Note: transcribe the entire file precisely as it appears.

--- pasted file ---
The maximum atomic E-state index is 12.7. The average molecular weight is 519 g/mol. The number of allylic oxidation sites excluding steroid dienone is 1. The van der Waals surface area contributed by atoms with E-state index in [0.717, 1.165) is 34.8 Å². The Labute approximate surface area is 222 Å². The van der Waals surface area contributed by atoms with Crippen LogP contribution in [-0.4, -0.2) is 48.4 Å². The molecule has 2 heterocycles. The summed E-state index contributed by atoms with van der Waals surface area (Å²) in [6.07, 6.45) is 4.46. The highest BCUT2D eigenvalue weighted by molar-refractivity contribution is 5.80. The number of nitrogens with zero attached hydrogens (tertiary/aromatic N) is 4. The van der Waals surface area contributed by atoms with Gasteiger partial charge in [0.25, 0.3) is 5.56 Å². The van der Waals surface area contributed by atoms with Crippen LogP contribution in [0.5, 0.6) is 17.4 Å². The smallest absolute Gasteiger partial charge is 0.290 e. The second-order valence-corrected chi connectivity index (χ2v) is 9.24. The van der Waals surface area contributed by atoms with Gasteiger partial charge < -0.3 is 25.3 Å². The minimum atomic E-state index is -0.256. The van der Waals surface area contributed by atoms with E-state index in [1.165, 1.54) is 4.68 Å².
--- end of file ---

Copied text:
The maximum atomic E-state index is 12.7. The average molecular weight is 519 g/mol. The number of allylic oxidation sites excluding steroid dienone is 1. The van der Waals surface area contributed by atoms with E-state index in [0.717, 1.165) is 34.8 Å². The Labute approximate surface area is 222 Å². The van der Waals surface area contributed by atoms with Crippen LogP contribution in [-0.4, -0.2) is 48.4 Å². The molecule has 2 heterocycles. The summed E-state index contributed by atoms with van der Waals surface area (Å²) in [6.07, 6.45) is 4.46. The highest BCUT2D eigenvalue weighted by molar-refractivity contribution is 5.80. The number of nitrogens with zero attached hydrogens (tertiary/aromatic N) is 4. The van der Waals surface area contributed by atoms with Gasteiger partial charge in [0.25, 0.3) is 5.56 Å². The van der Waals surface area contributed by atoms with Crippen LogP contribution in [0.5, 0.6) is 17.4 Å². The smallest absolute Gasteiger partial charge is 0.290 e. The second-order valence-corrected chi connectivity index (χ2v) is 9.24. The van der Waals surface area contributed by atoms with Gasteiger partial charge < -0.3 is 25.3 Å². The minimum atomic E-state index is -0.256. The van der Waals surface area contributed by atoms with E-state index in [1.165, 1.54) is 4.68 Å².